One of the buzz words of the late 1990s was multitasking, being able to perform multiple activities at the same time. There is early evidence that multitasking might just be creating an unhealthy state of mind.
Five neuroscientists spent a week in late May in a remote area of southern Utah, rafting the San Juan River, camping on the soft banks and hiking the tributary canyons. That’s not the interesting part; they did it without access to cell phones, computers, or any other technology that is part and parcel of our everyday lives.
It was a primitive trip with a sophisticated goal: to understand how heavy use of digital devices and other technology changes how we think and behave, and how a retreat into nature might reverse those effects. It is a trip into the heart of silence — increasingly rare now that people can get online even in far-flung vacation spots.
Some of the scientists studying what happens when we step away from our devices and rest our brains — in particular, how attention, memory and learning are affected. Understanding how attention works could help in the treatment of a host of maladies, like attention deficit disorder, schizophrenia and depression. On a day-to-day basis, too much digital stimulation can “take people who would be functioning O.K. and put them in a range where they’re not psychologically healthy.”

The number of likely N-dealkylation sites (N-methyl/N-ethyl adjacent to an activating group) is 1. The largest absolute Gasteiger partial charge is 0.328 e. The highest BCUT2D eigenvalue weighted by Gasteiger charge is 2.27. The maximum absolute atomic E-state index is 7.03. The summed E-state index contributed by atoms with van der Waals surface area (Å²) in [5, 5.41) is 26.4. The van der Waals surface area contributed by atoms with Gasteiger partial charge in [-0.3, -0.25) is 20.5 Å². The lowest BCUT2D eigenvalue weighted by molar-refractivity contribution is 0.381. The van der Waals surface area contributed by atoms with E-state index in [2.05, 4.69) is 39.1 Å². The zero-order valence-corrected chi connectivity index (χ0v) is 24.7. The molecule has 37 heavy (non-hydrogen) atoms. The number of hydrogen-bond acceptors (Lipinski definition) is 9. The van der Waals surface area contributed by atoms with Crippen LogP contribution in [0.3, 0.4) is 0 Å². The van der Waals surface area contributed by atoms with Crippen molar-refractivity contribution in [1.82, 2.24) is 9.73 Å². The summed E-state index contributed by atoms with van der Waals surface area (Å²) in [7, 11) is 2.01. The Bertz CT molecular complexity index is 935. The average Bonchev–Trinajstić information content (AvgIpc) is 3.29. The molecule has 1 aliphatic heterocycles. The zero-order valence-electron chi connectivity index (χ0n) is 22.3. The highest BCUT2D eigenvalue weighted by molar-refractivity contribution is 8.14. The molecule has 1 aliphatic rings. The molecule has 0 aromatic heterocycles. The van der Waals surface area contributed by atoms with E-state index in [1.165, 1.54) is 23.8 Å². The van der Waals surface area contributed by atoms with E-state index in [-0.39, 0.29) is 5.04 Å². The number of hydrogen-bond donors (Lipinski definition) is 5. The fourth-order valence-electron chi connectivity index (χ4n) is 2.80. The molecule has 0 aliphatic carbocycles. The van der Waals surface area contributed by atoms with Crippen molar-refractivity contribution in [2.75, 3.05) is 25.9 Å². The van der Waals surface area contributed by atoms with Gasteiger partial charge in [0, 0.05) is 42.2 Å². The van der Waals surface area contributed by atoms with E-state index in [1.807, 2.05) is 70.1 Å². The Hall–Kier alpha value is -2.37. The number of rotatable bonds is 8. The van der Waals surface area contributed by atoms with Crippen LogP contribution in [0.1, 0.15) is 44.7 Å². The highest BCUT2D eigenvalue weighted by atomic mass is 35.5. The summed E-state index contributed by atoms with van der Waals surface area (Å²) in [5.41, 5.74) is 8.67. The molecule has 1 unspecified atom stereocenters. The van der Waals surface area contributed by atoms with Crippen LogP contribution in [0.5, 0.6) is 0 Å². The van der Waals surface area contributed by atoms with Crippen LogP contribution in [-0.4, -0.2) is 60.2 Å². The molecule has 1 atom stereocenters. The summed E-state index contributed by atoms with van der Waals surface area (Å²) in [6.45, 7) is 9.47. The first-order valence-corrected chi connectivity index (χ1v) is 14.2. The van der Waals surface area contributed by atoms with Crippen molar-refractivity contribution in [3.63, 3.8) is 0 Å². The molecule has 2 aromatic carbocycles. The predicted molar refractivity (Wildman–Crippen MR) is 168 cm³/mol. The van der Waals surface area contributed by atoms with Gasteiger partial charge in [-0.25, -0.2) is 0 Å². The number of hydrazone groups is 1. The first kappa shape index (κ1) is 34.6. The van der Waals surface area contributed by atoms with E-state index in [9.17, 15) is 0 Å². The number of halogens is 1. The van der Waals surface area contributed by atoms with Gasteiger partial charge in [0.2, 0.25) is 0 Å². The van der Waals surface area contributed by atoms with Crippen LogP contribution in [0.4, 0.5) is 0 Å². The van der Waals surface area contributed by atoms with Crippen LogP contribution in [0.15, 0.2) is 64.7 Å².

The study indicates that learning centers in the brain become taxed when asked to process information, even during the relatively passive experience of a walk across the street in an urban setting. By extension, some scientists believe heavy multitasking fatigues the brain, draining it of the ability to focus.
The scientists found that nature can refresh the brain. “Our senses change. They kind of recalibrate — you notice sounds, like crickets chirping; you hear the river, the sounds, the smells, you become more connected to the physical environment, the earth, rather than the artificial environment.”
Behavioral studies have shown that performance suffers when people multitask. Researchers believe that attention and focus can take a hit when people merely anticipate the arrival of more digital stimulation.
They have found that a fraction of brain power is tied up in anticipating e-mail and other new information — and that they might be able to prove it using imaging. To the extent you have less working memory, you have less space for storing and integrating ideas and therefore less to do the reasoning you need to do.
What was their bottom line? “This is the rhythm of the trip: As the river flows, so do the ideas.” Perhaps that’s why the major religions have a day of rest. Maybe that day of rest should include a reprieve from the cell phone, the Blackberry, and the computer. I haven’t tried it yet, but I’ll let you know when I do!
For the complete article from the New York Times: http://www.nytimes.com/2010/08/16/technology/16brain.html?pagewanted=all